Riding the Witch’s Stang

Until recently, I had only cursory knowledge of the magical uses of stangs (a double- or triple-tined stave). It’s been a winding road for me but I think I finally see the purpose of a stang in Witch’s Work and, more importantly, in my Work. The realization was slow coming and hard won, but I think I’ve got it now.

In October 2010, Cindy obtained a length of Linden that would become her seidhr staff. The wood was actually in the shape of a stang. I noticed its shape but did not have much of an idea of what I was seeing at the time. I do recall feeling drawn to the shape but I did not think much of it. My formal introduction to the significance of the stang was in many months later, in April 2011, when I read Sarah Lawless’ article on the subject. Her work was exceedingly helpful in deepening my understanding but stangs (as distinct from plain staffs) were not important to my practice at the time so I looked on the article as a useful reference (passed it along to the Catskin Sisters) and got on with my life.

Later that month, I procured my own stave. I noted that it was not forked. I was actually a little sad about that but it was not a deal-breaker or anything. Overall, I was pleased with my staff. I acknowledged the bends and twists in the wood which whispered of winding paths in a deep wood. Very appropriate for a tool in otherworld travels. Still my mind and spirit were not attuning to the stang element or the lack there of. I noticed that my stave was not stanged but what exactly that “deficit” meant was beyond me.

Enter the month of July. I was plodding along my life road when one day I got a wild hair to redo a portion of my ancestor altar. The dried flowers no longer seemed to fit and earlier that month I had procured a few new items from New Orleans that were just itching to be arrayed among the ancestors, so I removed the dried flowers and cut off the heads leaving only stems (I have no idea why I did this!). Almost every remaining stem was forked. The intuitive part of my brain noted this and deemed it significant but the remainder of my grey matter was not up for providing an explanation. After some quiet reflection, I wrapped the tiny forked stems in cloth, bound them with red thread and thought to myself that they would be excellent for facilitating communication with my ancestors. My brain was positively itching! I knew that they could be helpful in that sort of pursuit but there was no explanatory theory or philosophy that was immediately forthcoming. I could have guessed but it would have felt like BS even if it might not have been, so I didn’t. I just accepted the intuition at face value and stopped there. You know, since it’s not polite to stare a gift horse in the mouth.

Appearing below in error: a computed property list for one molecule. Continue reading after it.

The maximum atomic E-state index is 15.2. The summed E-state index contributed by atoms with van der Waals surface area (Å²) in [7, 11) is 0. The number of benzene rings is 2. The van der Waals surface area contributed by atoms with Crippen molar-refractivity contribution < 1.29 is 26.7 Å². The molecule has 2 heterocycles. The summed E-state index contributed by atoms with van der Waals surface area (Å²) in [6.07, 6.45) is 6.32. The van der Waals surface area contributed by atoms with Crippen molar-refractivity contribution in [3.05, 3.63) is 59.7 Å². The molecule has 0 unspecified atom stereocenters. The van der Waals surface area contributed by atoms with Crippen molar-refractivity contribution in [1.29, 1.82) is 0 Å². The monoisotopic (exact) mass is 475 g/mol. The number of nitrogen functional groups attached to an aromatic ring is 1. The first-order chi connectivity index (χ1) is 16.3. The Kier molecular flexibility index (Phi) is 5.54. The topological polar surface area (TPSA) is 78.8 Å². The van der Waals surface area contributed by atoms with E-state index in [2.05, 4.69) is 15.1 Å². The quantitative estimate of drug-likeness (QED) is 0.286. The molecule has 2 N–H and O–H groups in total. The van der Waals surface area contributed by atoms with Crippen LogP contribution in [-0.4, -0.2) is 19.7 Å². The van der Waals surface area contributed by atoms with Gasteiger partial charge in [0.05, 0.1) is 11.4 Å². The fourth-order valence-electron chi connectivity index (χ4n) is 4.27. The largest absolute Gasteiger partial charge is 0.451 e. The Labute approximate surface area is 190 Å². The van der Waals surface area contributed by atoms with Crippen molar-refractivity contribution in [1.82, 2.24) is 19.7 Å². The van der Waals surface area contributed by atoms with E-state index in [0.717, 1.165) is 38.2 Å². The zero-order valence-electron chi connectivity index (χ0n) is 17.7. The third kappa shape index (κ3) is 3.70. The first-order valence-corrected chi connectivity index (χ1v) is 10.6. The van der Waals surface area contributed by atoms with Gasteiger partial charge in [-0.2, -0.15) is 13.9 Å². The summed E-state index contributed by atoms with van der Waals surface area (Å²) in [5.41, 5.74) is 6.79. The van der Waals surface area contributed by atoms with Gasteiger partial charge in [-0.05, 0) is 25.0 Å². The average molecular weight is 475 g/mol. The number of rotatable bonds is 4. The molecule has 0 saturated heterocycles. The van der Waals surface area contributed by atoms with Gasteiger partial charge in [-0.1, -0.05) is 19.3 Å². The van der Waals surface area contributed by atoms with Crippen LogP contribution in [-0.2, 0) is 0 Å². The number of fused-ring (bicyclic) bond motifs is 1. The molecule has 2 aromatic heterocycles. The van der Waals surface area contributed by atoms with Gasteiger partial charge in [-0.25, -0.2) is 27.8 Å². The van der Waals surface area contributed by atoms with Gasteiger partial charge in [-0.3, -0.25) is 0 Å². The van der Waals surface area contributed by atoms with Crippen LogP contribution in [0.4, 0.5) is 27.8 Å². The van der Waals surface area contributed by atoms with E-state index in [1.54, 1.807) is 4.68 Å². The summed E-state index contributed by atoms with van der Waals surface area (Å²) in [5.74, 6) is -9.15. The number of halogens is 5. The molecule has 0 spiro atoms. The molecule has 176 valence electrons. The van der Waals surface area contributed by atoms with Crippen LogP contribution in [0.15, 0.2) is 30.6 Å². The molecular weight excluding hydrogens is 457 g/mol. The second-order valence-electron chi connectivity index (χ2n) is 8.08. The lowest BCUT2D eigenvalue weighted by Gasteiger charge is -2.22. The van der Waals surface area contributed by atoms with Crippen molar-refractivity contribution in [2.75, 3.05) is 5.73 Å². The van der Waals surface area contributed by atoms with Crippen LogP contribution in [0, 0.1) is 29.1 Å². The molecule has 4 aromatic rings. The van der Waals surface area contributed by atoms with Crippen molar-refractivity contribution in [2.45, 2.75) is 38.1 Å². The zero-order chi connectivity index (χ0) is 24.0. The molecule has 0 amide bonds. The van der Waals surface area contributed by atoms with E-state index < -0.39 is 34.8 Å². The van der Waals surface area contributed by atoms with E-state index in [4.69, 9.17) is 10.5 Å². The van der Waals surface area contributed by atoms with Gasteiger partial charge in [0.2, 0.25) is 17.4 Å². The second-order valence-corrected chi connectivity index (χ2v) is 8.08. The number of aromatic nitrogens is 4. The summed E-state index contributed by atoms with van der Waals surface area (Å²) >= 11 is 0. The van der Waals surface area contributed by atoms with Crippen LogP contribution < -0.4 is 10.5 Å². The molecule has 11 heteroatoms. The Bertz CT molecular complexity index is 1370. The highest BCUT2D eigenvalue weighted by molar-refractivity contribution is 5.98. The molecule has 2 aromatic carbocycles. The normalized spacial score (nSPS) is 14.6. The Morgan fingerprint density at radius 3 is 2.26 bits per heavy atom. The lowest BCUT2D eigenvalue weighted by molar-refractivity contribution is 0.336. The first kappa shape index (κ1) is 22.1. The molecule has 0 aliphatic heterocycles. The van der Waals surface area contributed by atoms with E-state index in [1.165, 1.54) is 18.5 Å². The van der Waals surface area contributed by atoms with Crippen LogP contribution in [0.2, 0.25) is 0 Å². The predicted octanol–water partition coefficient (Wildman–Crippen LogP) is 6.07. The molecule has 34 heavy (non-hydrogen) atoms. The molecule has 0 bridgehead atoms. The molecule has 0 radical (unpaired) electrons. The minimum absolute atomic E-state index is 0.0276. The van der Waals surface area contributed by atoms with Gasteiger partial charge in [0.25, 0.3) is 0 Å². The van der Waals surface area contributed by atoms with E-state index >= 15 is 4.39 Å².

At the time of the dark moon in July, about two or three weeks after the rose stem stangs started scratching at my brain, I held a simple ritual of communion with Hekate. When invoking her, I spontaneously summoned a three-way, Y-shaped portal in order to form the link between the worlds. The double-tined stang imagery would seem to apply here; however, it was less of a stang in my mind. It was primarily a three-way crossroads to my thinking though the two are obviously not mutually exclusive. The crossroads was an energetically evoked access point/hub between this and the other worlds. At this point, I just was not thinking of a stang in this context. The intriguing and happy spontaneity of the Y-shaped portal only amplified my existing fascination (courtesy of Hekate) with gateways, portals, access points, conduits, pathways, and places of convergence among the worlds. My twice monthly offerings to Hekate beginning in August furthered my fascination and sent my mind reeling about the “three-way crossroads” form.

Later, this fascination compelled me to begin picking up Y-shaped sticks and branches. By the way, I was still not thinking of stangs, just Y-shaped, three-way crossroads. Hilarious! Things did not come together into an “aha” moment until I re-read Lawless’ article a week ago after rediscovering it while doing an unrelated search of her site. That led me to another article over at the American Folkloric Witchcraft blog.

Now I am really putting all of this together and starting to see the connections in form and function. Stangs as ritual tools (and also three-way crossroads, the cousin of the double-tined stang) serve as conduits, pathways that link the worlds. In so doing, they facilitate travel and communication across those boundaries allowing the witch or spirit worker to connect with spirits, deities, the dead, and a host of “others” who walk the worlds and the spaces between. “Saying this out loud” makes me feel extremely silly for not seeing it before. I knew it intellectually but a piece of my spirit has just gone to school!! It’s like I get it now.

In the coming days, I plan to appeal to Hekate as well as the other crossroads deities with whom I work to send a stang my way. I will keep an eye out for it during my upcoming camping trip to Fox Ridge.

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2 thoughts on “Riding the Witch’s Stang

  1. I, too, was slightly sad that my staff was not forked like Cindy’s is. It does seem to be promising though, and has a nice bend to it at the top. I will finish sanding it tomorrow and apply the tung oil to it. It may end up being a “starter staff” though. I feel like it was gifted to me, but it’s not necessarily the one I’m supposed to stay with…maybe we’ll find some nice branches while we camp!

    • Yes, I too am most definitely hoping to find a fallen piece or two that will serve as a good stang for me. If I find another length of wood that screams “staff” I would not be opposed to that either! A second staff doesn’t seem like a bad idea at all.

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